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Mr. Tigran Poghosyan
We analyze factors driving persistently higher financial intermediation costs in low-income countries (LICs) relative to emerging market (EMs) country comparators. Using the net interest margin as a proxy for financial intermediation costs at the bank level, we find that within LICs a substantial part of the variation in interest margins can be explained by bank-specific factors: margins tend to increase with higher riskiness of credit portfolio, lower bank capitalization, and smaller bank size. Overall, we find that concentrated market structures and lack of competition in LICs banking systems and institutional weaknesses constitute the key impediments preventing financial intermediation costs from declining. Our results provide strong evidence that policies aimed at fostering banking competition and strengthening institutional frameworks can reduce intermediation costs in LICs.
Mr. Ali Ibrahim, Mr. Arvind Subramanian, and Mr. Luis A. Torres-Castro
This paper examines the theory underpinning the design of optimal tariffs in a developing economy, and the experience of implementation of tariff reforms. A central issue is whether and when a case can be made for a uniform tariff structure. While theory advocates a differentiated tariff structure (except under a balance of payments objective), political economy considerations, inadequate information, and administrative convenience point to a minimally differentiated tariff structure. The experience of reform indicates that tariff structures are mainly influenced by income distribution and protection objectives. The ability to successfully reduce tariffs depends on measures taken to alleviate fiscal and balance of payments constraints.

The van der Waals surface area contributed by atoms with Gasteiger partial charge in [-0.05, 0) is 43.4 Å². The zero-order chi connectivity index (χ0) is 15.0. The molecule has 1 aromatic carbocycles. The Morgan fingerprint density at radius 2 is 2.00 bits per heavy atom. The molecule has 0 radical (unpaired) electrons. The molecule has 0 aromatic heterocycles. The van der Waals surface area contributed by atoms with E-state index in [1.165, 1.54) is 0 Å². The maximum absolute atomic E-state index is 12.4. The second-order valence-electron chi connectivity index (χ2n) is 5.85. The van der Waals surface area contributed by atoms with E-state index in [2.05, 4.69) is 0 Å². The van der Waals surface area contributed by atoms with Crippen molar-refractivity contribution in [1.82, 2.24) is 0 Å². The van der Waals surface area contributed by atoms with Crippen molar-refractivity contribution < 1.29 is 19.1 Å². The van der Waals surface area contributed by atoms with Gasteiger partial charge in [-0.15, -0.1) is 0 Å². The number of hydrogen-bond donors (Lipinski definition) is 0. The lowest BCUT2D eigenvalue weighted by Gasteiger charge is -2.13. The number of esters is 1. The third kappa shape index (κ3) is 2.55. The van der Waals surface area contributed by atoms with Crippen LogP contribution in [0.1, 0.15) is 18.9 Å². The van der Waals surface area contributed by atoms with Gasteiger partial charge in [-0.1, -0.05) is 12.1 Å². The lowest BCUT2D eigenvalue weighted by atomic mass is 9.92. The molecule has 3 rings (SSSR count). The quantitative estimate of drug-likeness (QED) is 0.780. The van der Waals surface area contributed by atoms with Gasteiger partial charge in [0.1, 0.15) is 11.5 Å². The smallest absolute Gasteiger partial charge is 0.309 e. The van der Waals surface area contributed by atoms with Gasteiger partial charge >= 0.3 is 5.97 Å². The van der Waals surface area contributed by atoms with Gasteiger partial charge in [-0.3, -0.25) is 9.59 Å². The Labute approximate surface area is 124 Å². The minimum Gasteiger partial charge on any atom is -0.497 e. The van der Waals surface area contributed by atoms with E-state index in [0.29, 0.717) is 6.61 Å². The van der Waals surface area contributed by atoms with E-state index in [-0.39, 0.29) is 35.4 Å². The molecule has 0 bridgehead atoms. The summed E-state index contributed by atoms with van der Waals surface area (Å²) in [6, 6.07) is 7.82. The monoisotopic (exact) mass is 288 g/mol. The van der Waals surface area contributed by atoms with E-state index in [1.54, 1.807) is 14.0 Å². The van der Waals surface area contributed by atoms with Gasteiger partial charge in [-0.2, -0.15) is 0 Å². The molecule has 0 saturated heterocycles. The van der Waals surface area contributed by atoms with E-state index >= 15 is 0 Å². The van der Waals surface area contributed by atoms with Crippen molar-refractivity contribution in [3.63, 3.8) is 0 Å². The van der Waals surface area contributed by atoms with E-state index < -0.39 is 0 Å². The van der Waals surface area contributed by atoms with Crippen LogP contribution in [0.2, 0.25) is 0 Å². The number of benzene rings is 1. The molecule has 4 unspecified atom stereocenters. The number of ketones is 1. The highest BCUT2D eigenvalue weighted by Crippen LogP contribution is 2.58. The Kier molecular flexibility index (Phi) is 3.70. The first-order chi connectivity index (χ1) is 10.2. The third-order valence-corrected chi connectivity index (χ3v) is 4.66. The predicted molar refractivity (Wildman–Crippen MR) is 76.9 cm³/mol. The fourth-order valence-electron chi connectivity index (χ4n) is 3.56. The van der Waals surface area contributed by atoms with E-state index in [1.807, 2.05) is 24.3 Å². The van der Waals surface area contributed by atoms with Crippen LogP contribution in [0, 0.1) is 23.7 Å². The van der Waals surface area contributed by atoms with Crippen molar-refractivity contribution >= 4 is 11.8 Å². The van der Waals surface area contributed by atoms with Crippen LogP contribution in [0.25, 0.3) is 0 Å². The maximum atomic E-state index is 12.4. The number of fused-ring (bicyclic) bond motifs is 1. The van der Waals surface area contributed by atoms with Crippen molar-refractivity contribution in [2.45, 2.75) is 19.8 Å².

International Monetary Fund. External Relations Dept.
For the latest thinking about the international financial system, monetary policy, economic development, poverty reduction, and other critical issues, subscribe to Finance & Development (F&D). This lively quarterly magazine brings you in-depth analyses of these and other subjects by the IMF’s own staff as well as by prominent international experts. Articles are written for lay readers who want to enrich their understanding of the workings of the global economy and the policies and activities of the IMF.
Mr. Daniel P. Hewitt
Econometric results from an analysis of the determinants of military expenditure in 125 countries during 1972-88 are presented. The dependent variable is the ratio of military expenditure to GDP; included among the explanatory variables are economic and financial indicators, political variables summarizing the form of government, and demographic and geographic features of nations. The results strongly confirm the importance of these variables in explaining cross-country differences in levels of military expenditure.